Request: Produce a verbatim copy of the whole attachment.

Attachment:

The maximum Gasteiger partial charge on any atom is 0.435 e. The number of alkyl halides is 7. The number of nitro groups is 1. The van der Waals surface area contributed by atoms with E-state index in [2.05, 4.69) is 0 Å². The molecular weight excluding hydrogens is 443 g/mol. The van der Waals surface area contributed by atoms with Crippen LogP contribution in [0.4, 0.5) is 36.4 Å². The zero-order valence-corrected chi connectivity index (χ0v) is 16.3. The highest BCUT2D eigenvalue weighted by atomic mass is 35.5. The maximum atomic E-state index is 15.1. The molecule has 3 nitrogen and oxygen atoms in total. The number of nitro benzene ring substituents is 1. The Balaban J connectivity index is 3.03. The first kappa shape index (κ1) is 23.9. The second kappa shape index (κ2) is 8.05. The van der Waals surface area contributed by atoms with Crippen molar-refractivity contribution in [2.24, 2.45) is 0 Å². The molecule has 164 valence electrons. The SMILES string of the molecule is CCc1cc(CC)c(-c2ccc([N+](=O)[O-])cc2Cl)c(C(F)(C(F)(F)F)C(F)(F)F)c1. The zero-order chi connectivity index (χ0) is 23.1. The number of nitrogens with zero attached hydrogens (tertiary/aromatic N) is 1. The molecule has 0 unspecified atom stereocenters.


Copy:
The maximum Gasteiger partial charge on any atom is 0.435 e. The number of alkyl halides is 7. The number of nitro groups is 1. The van der Waals surface area contributed by atoms with E-state index in [2.05, 4.69) is 0 Å². The molecular weight excluding hydrogens is 443 g/mol. The van der Waals surface area contributed by atoms with Crippen LogP contribution in [0.4, 0.5) is 36.4 Å². The zero-order valence-corrected chi connectivity index (χ0v) is 16.3. The highest BCUT2D eigenvalue weighted by atomic mass is 35.5. The maximum atomic E-state index is 15.1. The molecule has 3 nitrogen and oxygen atoms in total. The number of nitro benzene ring substituents is 1. The Balaban J connectivity index is 3.03. The first kappa shape index (κ1) is 23.9. The second kappa shape index (κ2) is 8.05. The van der Waals surface area contributed by atoms with Crippen molar-refractivity contribution in [2.24, 2.45) is 0 Å². The molecule has 164 valence electrons. The SMILES string of the molecule is CCc1cc(CC)c(-c2ccc([N+](=O)[O-])cc2Cl)c(C(F)(C(F)(F)F)C(F)(F)F)c1. The zero-order chi connectivity index (χ0) is 23.1. The number of nitrogens with zero attached hydrogens (tertiary/aromatic N) is 1. The molecule has 0 unspecified atom stereocenters.